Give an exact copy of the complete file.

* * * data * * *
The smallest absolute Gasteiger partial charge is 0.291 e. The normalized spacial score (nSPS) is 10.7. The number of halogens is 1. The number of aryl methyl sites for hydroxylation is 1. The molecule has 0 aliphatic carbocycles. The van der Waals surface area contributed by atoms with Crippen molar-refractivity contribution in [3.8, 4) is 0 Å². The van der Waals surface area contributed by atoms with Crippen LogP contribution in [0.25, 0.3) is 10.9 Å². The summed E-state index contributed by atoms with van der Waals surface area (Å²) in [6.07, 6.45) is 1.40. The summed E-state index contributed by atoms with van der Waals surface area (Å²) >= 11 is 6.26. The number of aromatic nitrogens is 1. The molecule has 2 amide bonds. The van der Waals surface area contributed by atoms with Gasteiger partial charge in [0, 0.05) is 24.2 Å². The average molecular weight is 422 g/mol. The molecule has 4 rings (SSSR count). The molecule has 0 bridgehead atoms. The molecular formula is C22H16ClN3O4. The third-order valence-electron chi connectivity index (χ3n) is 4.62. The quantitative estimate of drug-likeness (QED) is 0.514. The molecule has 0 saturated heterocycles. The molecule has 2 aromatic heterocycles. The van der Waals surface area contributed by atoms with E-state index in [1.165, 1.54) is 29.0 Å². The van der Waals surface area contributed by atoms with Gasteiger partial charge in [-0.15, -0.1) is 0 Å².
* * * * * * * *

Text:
The smallest absolute Gasteiger partial charge is 0.291 e. The normalized spacial score (nSPS) is 10.7. The number of halogens is 1. The number of aryl methyl sites for hydroxylation is 1. The molecule has 0 aliphatic carbocycles. The van der Waals surface area contributed by atoms with Crippen molar-refractivity contribution in [3.8, 4) is 0 Å². The van der Waals surface area contributed by atoms with Crippen LogP contribution in [0.25, 0.3) is 10.9 Å². The summed E-state index contributed by atoms with van der Waals surface area (Å²) in [6.07, 6.45) is 1.40. The summed E-state index contributed by atoms with van der Waals surface area (Å²) >= 11 is 6.26. The number of aromatic nitrogens is 1. The molecule has 2 amide bonds. The van der Waals surface area contributed by atoms with Gasteiger partial charge in [0, 0.05) is 24.2 Å². The average molecular weight is 422 g/mol. The molecule has 4 rings (SSSR count). The molecule has 0 bridgehead atoms. The molecular formula is C22H16ClN3O4. The third-order valence-electron chi connectivity index (χ3n) is 4.62. The quantitative estimate of drug-likeness (QED) is 0.514. The molecule has 0 saturated heterocycles. The molecule has 2 aromatic heterocycles. The van der Waals surface area contributed by atoms with E-state index in [1.165, 1.54) is 29.0 Å². The van der Waals surface area contributed by atoms with Gasteiger partial charge in [-0.15, -0.1) is 0 Å².